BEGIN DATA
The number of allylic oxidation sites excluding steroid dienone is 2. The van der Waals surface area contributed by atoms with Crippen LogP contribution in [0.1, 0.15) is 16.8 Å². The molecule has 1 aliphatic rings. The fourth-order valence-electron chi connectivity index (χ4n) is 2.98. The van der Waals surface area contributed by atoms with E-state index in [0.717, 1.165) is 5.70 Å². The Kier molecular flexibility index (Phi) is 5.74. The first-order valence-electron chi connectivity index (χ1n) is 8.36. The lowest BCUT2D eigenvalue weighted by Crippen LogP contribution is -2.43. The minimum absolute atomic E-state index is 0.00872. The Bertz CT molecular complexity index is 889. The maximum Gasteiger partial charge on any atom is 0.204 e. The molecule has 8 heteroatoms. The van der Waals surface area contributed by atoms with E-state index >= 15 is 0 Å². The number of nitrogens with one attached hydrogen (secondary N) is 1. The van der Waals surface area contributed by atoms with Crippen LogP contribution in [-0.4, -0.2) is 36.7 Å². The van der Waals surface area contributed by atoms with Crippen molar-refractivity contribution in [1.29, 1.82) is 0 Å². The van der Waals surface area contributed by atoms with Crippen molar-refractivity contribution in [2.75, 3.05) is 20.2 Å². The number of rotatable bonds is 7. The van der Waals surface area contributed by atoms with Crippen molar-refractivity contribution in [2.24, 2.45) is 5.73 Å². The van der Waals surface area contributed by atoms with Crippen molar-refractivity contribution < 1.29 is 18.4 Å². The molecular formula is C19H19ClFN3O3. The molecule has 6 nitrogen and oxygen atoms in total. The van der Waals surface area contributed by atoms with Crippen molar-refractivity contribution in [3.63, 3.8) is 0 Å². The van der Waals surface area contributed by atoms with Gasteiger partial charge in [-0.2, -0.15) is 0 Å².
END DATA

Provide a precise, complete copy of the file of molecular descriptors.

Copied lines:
The number of allylic oxidation sites excluding steroid dienone is 2. The van der Waals surface area contributed by atoms with Crippen LogP contribution in [0.1, 0.15) is 16.8 Å². The molecule has 1 aliphatic rings. The fourth-order valence-electron chi connectivity index (χ4n) is 2.98. The van der Waals surface area contributed by atoms with E-state index in [0.717, 1.165) is 5.70 Å². The Kier molecular flexibility index (Phi) is 5.74. The first-order valence-electron chi connectivity index (χ1n) is 8.36. The lowest BCUT2D eigenvalue weighted by Crippen LogP contribution is -2.43. The minimum absolute atomic E-state index is 0.00872. The Bertz CT molecular complexity index is 889. The maximum Gasteiger partial charge on any atom is 0.204 e. The molecule has 8 heteroatoms. The van der Waals surface area contributed by atoms with E-state index >= 15 is 0 Å². The number of nitrogens with one attached hydrogen (secondary N) is 1. The van der Waals surface area contributed by atoms with Crippen LogP contribution in [-0.4, -0.2) is 36.7 Å². The van der Waals surface area contributed by atoms with Crippen molar-refractivity contribution in [1.29, 1.82) is 0 Å². The van der Waals surface area contributed by atoms with Crippen molar-refractivity contribution in [2.75, 3.05) is 20.2 Å². The number of rotatable bonds is 7. The van der Waals surface area contributed by atoms with Crippen molar-refractivity contribution in [2.24, 2.45) is 5.73 Å². The van der Waals surface area contributed by atoms with Crippen molar-refractivity contribution < 1.29 is 18.4 Å². The molecular formula is C19H19ClFN3O3. The molecule has 6 nitrogen and oxygen atoms in total. The van der Waals surface area contributed by atoms with Crippen molar-refractivity contribution in [3.63, 3.8) is 0 Å². The van der Waals surface area contributed by atoms with Gasteiger partial charge in [-0.2, -0.15) is 0 Å².